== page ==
Today, the U.S. has shifted its focus towards the RMB. In his visit to China, Biden staged noodle diplomacy: He, along with an entourage of five others, had noodles in a small eatery, spent only 79 RMB and tipped 21 RMB. China’s netizens pointed out that Biden’s action hinted that the RMB should appreciate faster. The U.S. continuously pressures China to allow RMB appreciation but Beijing is worried about the trap of the lost decade. Both parties continue to play this game. However, China is currently facing the issue of inflation and an asset price bubble. Appreciation of the RMB is unavoidable; the question is more about speed and magnitude.
Biden sincerely pledged that the U.S. will not default. This is because countries issuing reserve currencies have the special power to print money. Thus, the problem is not a U.S. default but the purchasing power of the U.S. dollar. China understands the risks to debtors posed by dual U.S. deficits and, following the 2008 financial crisis, has begun to study the issue of diversification of foreign currency reserve and also to look into reserve currencies other than the U.S. dollar.
However, it is a long process to shake off the hegemony of the U.S. dollar. The Euro was once an attractive alternative reserve currency, but the debt problem in the Euro zone is threatening its position. On the other hand, China’s head of central bank, Zhou Xiaochuan, suggested in 2009 that the IMF’s Special Drawing Rights (SDR) establish a super-sovereign reserve currency. But in a later report, the IMF pointed out that the realization of this idea will be a long-term process and includes a large magnitude increase in the allocation of SDRs and the need to overcome the obstacles posed by countries that currently have reserve currency issuing rights.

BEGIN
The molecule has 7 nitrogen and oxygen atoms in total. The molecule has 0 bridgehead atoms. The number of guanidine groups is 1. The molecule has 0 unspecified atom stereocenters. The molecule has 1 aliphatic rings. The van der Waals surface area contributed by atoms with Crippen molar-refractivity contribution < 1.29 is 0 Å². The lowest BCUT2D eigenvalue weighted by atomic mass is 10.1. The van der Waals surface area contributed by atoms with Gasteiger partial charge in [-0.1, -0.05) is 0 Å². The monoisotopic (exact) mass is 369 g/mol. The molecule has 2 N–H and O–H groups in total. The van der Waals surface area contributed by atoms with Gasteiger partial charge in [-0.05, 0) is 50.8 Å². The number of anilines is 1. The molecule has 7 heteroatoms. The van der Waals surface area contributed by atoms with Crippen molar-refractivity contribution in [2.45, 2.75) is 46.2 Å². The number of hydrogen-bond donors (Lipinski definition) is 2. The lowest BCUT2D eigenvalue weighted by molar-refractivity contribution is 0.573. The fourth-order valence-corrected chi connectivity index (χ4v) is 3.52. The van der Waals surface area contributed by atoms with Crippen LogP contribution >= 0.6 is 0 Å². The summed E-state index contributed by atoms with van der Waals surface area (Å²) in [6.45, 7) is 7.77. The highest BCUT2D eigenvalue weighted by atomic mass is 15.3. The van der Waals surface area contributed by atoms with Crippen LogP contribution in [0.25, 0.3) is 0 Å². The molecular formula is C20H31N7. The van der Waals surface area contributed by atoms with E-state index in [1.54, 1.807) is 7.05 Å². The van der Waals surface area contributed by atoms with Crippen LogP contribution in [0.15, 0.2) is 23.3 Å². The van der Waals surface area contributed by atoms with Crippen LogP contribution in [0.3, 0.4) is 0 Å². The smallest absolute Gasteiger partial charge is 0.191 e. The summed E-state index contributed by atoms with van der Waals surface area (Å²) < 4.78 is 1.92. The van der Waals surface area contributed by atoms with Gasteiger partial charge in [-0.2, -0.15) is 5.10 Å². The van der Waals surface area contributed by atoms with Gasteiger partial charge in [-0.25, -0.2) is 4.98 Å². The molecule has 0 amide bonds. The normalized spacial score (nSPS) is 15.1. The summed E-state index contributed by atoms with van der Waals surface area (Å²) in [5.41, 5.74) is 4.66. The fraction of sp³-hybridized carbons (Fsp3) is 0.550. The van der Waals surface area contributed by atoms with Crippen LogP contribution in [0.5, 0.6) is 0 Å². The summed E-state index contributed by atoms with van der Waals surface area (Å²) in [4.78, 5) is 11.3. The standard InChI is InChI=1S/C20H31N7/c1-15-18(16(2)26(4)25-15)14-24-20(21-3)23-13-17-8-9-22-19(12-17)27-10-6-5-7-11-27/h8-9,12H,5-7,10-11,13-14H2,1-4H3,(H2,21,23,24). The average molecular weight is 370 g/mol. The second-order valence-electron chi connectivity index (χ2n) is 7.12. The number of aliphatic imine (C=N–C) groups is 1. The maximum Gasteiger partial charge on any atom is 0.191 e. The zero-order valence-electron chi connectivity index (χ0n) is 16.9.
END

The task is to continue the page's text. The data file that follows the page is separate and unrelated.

Zhou’s suggestion seems to have been shelved. China’s current strategy is to internationalize the RMB, to broaden its use, and to gradually develop it into a reserve currency. However, there is a process from the internationalizing of the RMB to the RMB becoming a reserve currency. China’s former head of the central bank, Dai Xianglong, recently estimated that this could require 15 to 20 years.
Despite the weakness of the U.S. economy, the strong growth of the Chinese economy, U.S. GDP is still $14 trillion, more than double of China’s GDP of $6 trillion. There is still a large gap between the two. Also, Bidden stressed, the U.S. has top-notch universities, highly productive labor and highly creative companies and entrepreneurs. This echoes what Xi said about the America’s ability to repair itself.
China’s reform and opening up in the past 30 plus years are export driven. This has led it to enter into an international financial system dominated by the U.S. dollar and it is now required to dance with U.S. monetary policy. To shake off this system would require a huge price and painful adjustments. China is not yet able to do so. In addition, the creativity and business vitality of the U.S. financial sector cannot be ignored.
Right now is not yet the time to sing the tune of selling off the U.S.